Solving first order differential equations

So for this one I'm having trouble isolating for y. If its not possible then in the form with dy with the y variable and x with the x variable.

$$\frac{dy}{dx}-2xy=e^{x^{2}}.$$

• This isn't a separable equation. A better strategy is to look for an integrating factor. – Semiclassical Sep 18 '14 at 5:13

If you have a differential equation of the form $$\frac{dy}{dx} + a(x) y(x) = b(x) \tag{1}$$ we call the equation a first-order linear ODE and we can obtain it's solution using the following method. First, we multiply both sides of $(1)$ by a function $f(x)$ (called the integrating factor) and we obtain $$f y' + fay = fb \tag{2}$$ Using the product rule $(fy)' = fy' + f'y$, we can rewrite $(2)$ as $$(fy)' - f'y + fay = fb \Longrightarrow (fy)' + y \left(f' + fa \right) = fb \tag{3}$$

If it is the case that $f' + fa = 0$, then the LHS of $(3)$ is just $(fy)'$, and integrating both sides would yield an expression for $fy$. So let's solve for the $f$ that guarantees that $f' + fa = 0$. Solving this separable differential equation for $f$, we get that $$\frac{df}{dx} = f'(x) = -f(x)a(x) \Longrightarrow \frac{df}{f(x)} = a(x) dx \Longrightarrow \log(f(x)) = \int a(x) dx \Longrightarrow f(x) = e^{\int a(x) dx}$$

Using the $f$ we just found, $(3)$ therefore reduces to $$(fy)' = fb \Longrightarrow fy = \int fb \: dx \Longrightarrow y = \frac{\int fb \: dx}{f}$$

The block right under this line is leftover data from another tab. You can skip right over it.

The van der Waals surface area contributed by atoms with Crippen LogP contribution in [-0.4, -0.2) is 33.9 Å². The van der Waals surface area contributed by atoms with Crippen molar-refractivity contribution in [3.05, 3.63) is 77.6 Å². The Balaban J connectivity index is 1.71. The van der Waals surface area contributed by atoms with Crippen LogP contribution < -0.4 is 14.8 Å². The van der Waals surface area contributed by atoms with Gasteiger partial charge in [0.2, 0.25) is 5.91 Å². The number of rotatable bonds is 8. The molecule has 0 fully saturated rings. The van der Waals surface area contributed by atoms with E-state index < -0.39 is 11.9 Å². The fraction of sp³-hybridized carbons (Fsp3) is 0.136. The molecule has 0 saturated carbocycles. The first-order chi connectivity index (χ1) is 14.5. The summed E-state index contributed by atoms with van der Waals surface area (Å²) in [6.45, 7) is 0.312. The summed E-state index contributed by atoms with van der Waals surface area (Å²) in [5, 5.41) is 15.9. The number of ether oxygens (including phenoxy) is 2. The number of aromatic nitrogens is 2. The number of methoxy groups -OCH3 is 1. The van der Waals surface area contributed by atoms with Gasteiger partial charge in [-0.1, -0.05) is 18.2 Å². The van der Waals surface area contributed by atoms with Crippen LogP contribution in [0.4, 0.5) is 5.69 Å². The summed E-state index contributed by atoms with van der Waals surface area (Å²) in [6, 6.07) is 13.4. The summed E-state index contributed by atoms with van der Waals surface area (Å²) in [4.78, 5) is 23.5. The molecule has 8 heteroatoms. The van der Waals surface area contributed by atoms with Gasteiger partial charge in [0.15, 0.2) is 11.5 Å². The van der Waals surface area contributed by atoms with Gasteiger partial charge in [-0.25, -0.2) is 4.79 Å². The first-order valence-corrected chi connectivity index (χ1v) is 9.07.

Plugging in our formula for $f(x)$, we get that the solution to $(1)$ is $$y(x) = \displaystyle\frac{\displaystyle\int \left(b(x) \: e^{\int a(x) dx} \right) dx}{e^{\int a(x) dx}}$$

Now, noting that $a(x) = -2x$ and $b(x) = e^{x^2}$ in your example, we see that $$y(x) = \displaystyle\frac{\displaystyle\int \left(e^{x^2} \: e^{\int -2x dx} \right) dx}{e^{\int -2x dx}} = \frac{\displaystyle\int \left(e^{x^2} e^{-x^2}\right)dx}{e^{x^2}} = \frac{\int e^0 dx}{e{x^2}} = \frac{x+c}{e^{x^2}} \Longrightarrow \boxed{y(x) = xe^{-x^2} + c e^{-x^2}}$$

Hint : Multiply throughout by the integrating factor, $e^{\int -2x dx} = e^{-x^2}$.

Then notice that \begin{align}\frac{d}{dx}(e^{-x^2}y) &= e^{-x^2}\frac{dy}{dx} - 2e^{-x^2}xy\\&=LHS\end{align}

Rewrite the equation like this:

$$e^{-x^2}\frac{dy}{dx}-2xe^{-x^2}y=1$$

Notice that if we apply the product rule in differentiating $ye^{-x^2}$ with respect to $x$, that we get exactly the left hand side. In other words, the equation is equivalent to:

$$\frac{d(e^{-x^2}y)}{dx}=1$$

Integrating both sides yields:

$$e^{-x^2}y=x+c\implies y=xe^{-x^2}+ce^{-x^2}.$$

This kind of technique can be generalised to the method of 'integrating factors', however it happens to work out nicely enough here that you can just follow your nose.

Hint

Because of the rhs, suppose that you define $y(x)=z(x)e^{x^2}$; then the differential equation write $$x z'(x)+z(x)=0$$ which is quite easy to integrate for $z(x)$.

I am sure that you can take from here.